I know Eric Kim is reviled among many internet people and trolls alike. In the past he even seemed to lead the charge against himself with a video he posted using flash on the streets of Hollywood but you can’t deny the strength of his drive and determination in the face of it.
I personally have no issues with him, though I don’t subscribe to the Workshop thing at $800 a pop but it certainly looks like a productive experience just a bit pricey. His shooting style isn’t as intrusive as others I’ve seen or even shot with myself; I don’t think he’s a bad person and I think that’s what’s important.
Anyway, I follow Eric on Tumblr and every now and then I skim through a few of his articles but today I saw that his latest blog post was about photobooks. I’m a bit photobook daft at the moment so instead of skimming through I dived into the post head first.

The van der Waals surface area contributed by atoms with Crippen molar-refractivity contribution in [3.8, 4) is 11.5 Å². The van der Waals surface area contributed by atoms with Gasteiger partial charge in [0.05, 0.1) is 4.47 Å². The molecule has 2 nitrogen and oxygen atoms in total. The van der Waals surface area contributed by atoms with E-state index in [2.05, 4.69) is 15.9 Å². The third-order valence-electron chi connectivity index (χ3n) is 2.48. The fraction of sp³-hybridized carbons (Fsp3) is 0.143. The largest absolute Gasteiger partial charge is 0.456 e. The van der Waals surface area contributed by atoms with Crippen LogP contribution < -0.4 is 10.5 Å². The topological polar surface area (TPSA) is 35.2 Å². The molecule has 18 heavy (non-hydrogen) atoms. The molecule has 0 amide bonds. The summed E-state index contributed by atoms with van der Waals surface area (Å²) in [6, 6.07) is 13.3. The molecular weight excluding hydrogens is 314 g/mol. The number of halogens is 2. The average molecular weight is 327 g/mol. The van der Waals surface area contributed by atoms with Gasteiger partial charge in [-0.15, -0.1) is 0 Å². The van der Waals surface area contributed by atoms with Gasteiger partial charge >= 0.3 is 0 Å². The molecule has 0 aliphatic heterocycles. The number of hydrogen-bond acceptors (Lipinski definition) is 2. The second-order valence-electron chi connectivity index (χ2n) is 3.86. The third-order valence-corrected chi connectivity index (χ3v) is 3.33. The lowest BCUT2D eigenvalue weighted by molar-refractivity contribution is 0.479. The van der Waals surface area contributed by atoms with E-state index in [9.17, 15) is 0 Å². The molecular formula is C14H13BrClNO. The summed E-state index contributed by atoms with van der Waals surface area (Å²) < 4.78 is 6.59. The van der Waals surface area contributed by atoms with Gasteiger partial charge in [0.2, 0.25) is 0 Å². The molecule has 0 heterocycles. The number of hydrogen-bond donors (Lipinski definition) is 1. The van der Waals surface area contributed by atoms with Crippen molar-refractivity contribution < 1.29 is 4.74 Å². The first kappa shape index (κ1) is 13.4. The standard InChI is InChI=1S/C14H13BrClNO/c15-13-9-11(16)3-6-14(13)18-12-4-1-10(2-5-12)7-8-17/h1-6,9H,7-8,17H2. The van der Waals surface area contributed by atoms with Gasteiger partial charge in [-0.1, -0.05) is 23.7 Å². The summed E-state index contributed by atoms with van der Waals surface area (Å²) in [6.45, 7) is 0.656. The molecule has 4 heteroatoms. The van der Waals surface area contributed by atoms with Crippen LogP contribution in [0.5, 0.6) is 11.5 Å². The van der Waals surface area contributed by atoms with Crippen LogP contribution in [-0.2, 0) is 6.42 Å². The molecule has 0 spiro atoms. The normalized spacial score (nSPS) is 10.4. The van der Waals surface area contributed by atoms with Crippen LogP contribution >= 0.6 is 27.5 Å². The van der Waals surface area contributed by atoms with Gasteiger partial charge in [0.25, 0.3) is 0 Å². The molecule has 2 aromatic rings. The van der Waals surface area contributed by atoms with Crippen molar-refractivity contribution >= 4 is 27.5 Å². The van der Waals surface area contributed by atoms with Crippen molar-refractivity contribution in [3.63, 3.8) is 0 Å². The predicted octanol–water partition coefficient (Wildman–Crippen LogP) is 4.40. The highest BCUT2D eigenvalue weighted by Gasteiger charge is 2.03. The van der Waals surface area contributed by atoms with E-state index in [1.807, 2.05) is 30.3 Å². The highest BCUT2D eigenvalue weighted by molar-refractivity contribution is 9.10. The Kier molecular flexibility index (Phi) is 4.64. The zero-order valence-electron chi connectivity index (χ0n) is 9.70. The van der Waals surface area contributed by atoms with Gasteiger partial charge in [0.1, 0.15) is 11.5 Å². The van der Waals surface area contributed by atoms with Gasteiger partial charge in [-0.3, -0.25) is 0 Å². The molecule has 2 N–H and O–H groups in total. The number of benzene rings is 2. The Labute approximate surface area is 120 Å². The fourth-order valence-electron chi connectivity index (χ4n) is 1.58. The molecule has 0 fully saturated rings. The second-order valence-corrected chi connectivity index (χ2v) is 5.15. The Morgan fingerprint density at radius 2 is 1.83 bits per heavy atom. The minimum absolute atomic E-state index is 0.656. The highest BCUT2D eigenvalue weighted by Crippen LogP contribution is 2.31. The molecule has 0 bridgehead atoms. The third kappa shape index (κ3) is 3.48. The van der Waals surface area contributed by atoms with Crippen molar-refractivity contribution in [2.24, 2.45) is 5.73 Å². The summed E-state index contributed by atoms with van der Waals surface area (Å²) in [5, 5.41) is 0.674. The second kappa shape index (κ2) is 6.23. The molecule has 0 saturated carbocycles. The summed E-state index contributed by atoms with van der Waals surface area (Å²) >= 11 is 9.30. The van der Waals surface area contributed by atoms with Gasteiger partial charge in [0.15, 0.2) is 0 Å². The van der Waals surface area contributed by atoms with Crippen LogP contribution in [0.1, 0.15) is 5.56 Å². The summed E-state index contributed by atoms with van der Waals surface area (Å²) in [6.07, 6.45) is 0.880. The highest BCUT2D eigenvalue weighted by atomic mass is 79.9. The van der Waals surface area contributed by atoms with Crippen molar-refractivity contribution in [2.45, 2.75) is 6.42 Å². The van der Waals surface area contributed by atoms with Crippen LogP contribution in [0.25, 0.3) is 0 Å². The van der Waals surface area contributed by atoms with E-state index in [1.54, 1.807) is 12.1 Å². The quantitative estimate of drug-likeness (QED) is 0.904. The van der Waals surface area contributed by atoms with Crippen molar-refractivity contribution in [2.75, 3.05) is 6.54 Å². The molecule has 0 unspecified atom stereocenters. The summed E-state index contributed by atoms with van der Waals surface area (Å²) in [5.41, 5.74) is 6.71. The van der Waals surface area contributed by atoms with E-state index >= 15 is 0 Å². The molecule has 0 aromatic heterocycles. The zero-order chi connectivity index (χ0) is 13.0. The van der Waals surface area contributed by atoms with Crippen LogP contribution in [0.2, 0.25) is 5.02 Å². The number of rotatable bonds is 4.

I obviously can’t compare the photobooks I’ve recently made with the books he discusses in his post because they’re experiments plus I haven’t actually ‘designed’ any of my books but simply followed provided templates; no folds no fancy schmancy-ness.
Rather than laboriously summaries Eric’s post I recommend you just read it yourself. I thought it was interesting and he links to a few very neat examples of quality bespoke books like Alan Harvey’s “Based on a True Story” which I’d love to own if I could afford it.
Eric’s post is on the back of a lecture he attended with a guy called Bruno Ceschel whom ‘I’ve-never-heard-of-but-I-suppose-I-should-have’ (in a BJP kind of way); he’s some sort of expert on photobooks. Some of the examples Eric uses are video-tours, like the Alan Harvey book, so definitely worth a watch at least.
If you like photobooks give it a read: 11 Tips on Making a Photo Book with Bruno Ceschel.